Drum Corps International
The DCI.org interview: David M. Kaijala, Cavaliers guard

The DCI.org interview: David M. Kaijala, Cavaliers guard

by Drum Corps International

Name, age, hometown: David M. Kaijala, 21, Muskegon, Mich. What corps are you in and what is your role this summer? The Cavaliers, as a second year color guard member. I'll spend the summer trying to serve the corps as best I can on and off the field.

David Kaijala
Give us your full drum corps/marching music background. I was "fitted" for flute in middle school, as kids were going into the band program, and soon after that, I tried bassoon, and that became my major instrument. When I got to high school, I wanted to be in the Mighty Sailor Marching Band (Mona Shores, Mich.), so I had to pick up my flute again. After playing for two years and never quite being satisfied not being able to play fast riffs and high notes, my director, Mr. Adams, suggested that I try out for the color guard, noticing that I also had an interest in musical theatre: "I heard that you want to try out for the music theatre troupe here. Why don't you go out for the guard so as to get a little movement experience for that?" I wouldn't have thought of doing color guard on my own, but I tried it, and fell in love with it. My story continues in the next question. How did you decide to be a member of your corps? After seeing DCI on public television in 2001, while I was still a little color guard guy, I had to go see the show live. I drove to Madison in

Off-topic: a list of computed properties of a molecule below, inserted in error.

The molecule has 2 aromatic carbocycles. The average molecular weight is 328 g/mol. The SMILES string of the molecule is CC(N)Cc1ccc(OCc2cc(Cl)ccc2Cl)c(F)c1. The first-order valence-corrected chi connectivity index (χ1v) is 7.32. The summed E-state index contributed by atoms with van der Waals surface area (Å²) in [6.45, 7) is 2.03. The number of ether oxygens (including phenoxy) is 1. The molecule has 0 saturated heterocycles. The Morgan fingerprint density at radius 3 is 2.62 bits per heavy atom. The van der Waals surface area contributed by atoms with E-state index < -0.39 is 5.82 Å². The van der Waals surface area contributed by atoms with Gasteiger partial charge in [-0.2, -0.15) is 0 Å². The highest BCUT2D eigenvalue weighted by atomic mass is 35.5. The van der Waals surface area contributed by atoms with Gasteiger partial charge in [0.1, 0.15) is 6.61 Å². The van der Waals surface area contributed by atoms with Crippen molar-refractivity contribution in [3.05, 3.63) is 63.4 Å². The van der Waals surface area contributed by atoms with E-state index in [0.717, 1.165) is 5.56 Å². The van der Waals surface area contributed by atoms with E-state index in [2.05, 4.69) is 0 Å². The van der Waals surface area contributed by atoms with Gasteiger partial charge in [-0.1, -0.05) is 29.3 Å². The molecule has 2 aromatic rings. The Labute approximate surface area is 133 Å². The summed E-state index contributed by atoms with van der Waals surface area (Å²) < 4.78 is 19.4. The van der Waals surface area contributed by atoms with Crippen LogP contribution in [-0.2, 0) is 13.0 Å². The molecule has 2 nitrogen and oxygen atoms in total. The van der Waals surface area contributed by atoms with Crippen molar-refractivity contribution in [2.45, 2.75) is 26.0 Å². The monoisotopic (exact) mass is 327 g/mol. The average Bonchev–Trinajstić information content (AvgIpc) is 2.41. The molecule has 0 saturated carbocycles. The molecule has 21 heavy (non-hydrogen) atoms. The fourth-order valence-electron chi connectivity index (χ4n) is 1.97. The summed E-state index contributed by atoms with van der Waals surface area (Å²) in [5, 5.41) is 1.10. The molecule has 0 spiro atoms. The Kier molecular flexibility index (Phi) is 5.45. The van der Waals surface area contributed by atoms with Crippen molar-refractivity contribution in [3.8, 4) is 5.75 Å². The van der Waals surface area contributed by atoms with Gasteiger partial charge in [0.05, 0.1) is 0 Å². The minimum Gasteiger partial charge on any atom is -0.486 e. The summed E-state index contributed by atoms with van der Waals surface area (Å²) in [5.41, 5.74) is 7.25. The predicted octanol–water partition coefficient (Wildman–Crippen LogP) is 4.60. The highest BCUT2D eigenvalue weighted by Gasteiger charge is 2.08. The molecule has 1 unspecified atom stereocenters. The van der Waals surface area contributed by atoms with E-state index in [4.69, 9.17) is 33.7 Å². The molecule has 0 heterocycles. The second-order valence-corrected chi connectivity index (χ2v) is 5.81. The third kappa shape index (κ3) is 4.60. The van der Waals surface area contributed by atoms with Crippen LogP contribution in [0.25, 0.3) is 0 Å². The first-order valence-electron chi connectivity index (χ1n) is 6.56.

2002 with band friends, and saw the Division I corps in all their color and sound and fury, including the Cavaliers' "perfect show," "Frameworks." No corps compared to their sheer precision, wild innovation, absolute integration, and full show package. It was like all the other corps were trying to imitate that, and the Cavaliers were the grand achievers, the ideal. Seeing the men of the Cavalier color guard standing there as I left early from retreat (we didn't know about the incredible patriotic medley the corps were about to play), I was struck with their stance, and how much more awesome they were than any sports team I'd seen, and I knew I had to be one of those guys. I tried out that November, and kept coming back until April, but then got cut and went to the Madison Scouts, never giving up the dream. I have never attended a rehearsal camp with any other corps than my own, and I haven't missed one since 2002 finals. After a summer of training with Jenifo and watching the corps from closer up, I came back hard in 2004, and have never regretted the decision, even though for a while I thought I might. I bleed kelly green, and my love for this corps grows every day. What first attracted you to the drum corps activity? Drum and bugle corps was everything I saw that marching band could be, but never delivered. I was frustrated with kids who didn't know how to look past themselves and see a body (the French "corps") in motion, creating total entrainment with each other, and putting something on the field which is for greater than the individual, especially the selfish individual. I love weapons spinning calmly but wildly in the air, horn moves that catch you off guard, beats I can't possibly drum on my thighs, but speak a language no other thing can; I love drum corps ballads, the stylized running that is extended step marching, practicing difficult choreography that cannot possibly be perfected in one day or even one month of practices; I love how the Cavaliers feed us, sleep us, care for us; I love high school kids (like I was) screaming for us at big shows. Pageantry is magical, and fetches emotions that no other activity can, but only if it is done well -- up to the standard of drum corps. What advice would you give to young people who want to march? Learn to think continuously, never give up applying your mind to every count of every show you ever learn; then learn to stop thinking, and let your technique carry you into a realm of performance you never thought possible. It will blow your mind what you will do, if you decide that you will do it. I'm not talented, I just worked really hard. The last good book I read: Philippians, the apostle Paul's letter the church in Philippi in around 70 A.D. Learning to live right is one of my favorite things to do. The last great film I saw: "The Incredibles" packs so much sly humor and cartoon action into each second, I'm enraptured the whole time. Where I go to school and what I'm studying: I attend Western Michigan University, where I'm accepted to two colleges: The College of Engineering and Applied Sciences, as a mechanical engineering major, and The College of Fine Arts, as a dance major. I'm carefully weighing the decision of whether to start the dance major right now. I've been taking math, science and engineering courses for the last three years. Jobs I have/have had: I've been a painting contractor and a security guard, besides doing the odd major job for my mom, who is selling her home. Three CDs I'd want on a deserted island: Selah, "Press On", for its passionately performed hymns of the faith; Arturo Sandoval's "Hot House", for its hot brass; The Cavaliers, "The Championship Years", for few do it better. My favorite TV show: I don't watch television. Favorite performers: Pilobolus, Johnny Depp, Denzel Washington, Michael Crawford, Sarah Brightman, Mikhail Baryshnikov, Martha Graham, Nick Pupillo, Tommy Allen, Mark Laydon, and more that I haven't ever heard of. How do you "blow off steam?" I fall to my knees and pray; I tell God exactly what I think. What has been your formative drum corps moment? Attending my first audition camp in November of 2002, and seeing the incredible performers that are the Cavaliers for the first time up close. It is still my dream to live up to that first impression I got of what a great performer should be. I still can't toss as well as those guys. Best drum corps show ever: The Cavaliers in 2002. If a show ever beats that one in abstract design, I'd like to see it. What are you most looking forward to about the summer? My greatest hope is to perform on the incredible Cavalier saber line with my some of the most amazing people I've ever met; to max out every moment of tour, from rehearsal to the time I get to spend with my friends; and wearing my corps jacket around drum corps people again. No one here recognizes it. Best thing about being in a drum corps: Performing. For those of you that have done it, you know that no explanation is needed. Worst thing about being in a drum corps: The worst thing is not being able to work over the summer. It would be nice to make a buck instead of spending it. During tour, the best part of the day is: The part I'm in. I love rehearsals, meals, shows, hanging out after shows, and sleeping almost always right when they come. Except perhaps when my whole body is wicked sore during pretour. Then, it feels like no part of the day is fun! During tour, the worst part of the day is: When I start thinking, "This is the worst part of the day." Favorite drum corps personality and why: Michael Cesario, for his incredible creativity and charisma. One can't help but love that guy. What I want to be when I "grow up": A dangerous, gentle man with a purpose. Describe what you think a typical DCI show will look in 2015. The same as now, but we'll be louder, more in tune, more together, and more interesting to watch, with drill writers learning how to do it more creatively and better. I was going to add that we'd march in three dimensions using chic, rocket-propelled MTXs designed by Cesario himself, but everyone is going to say something ridiculous about the future like that. You can be sure The Cavaliers would still have the best flying technique, thanks to Matt Heard.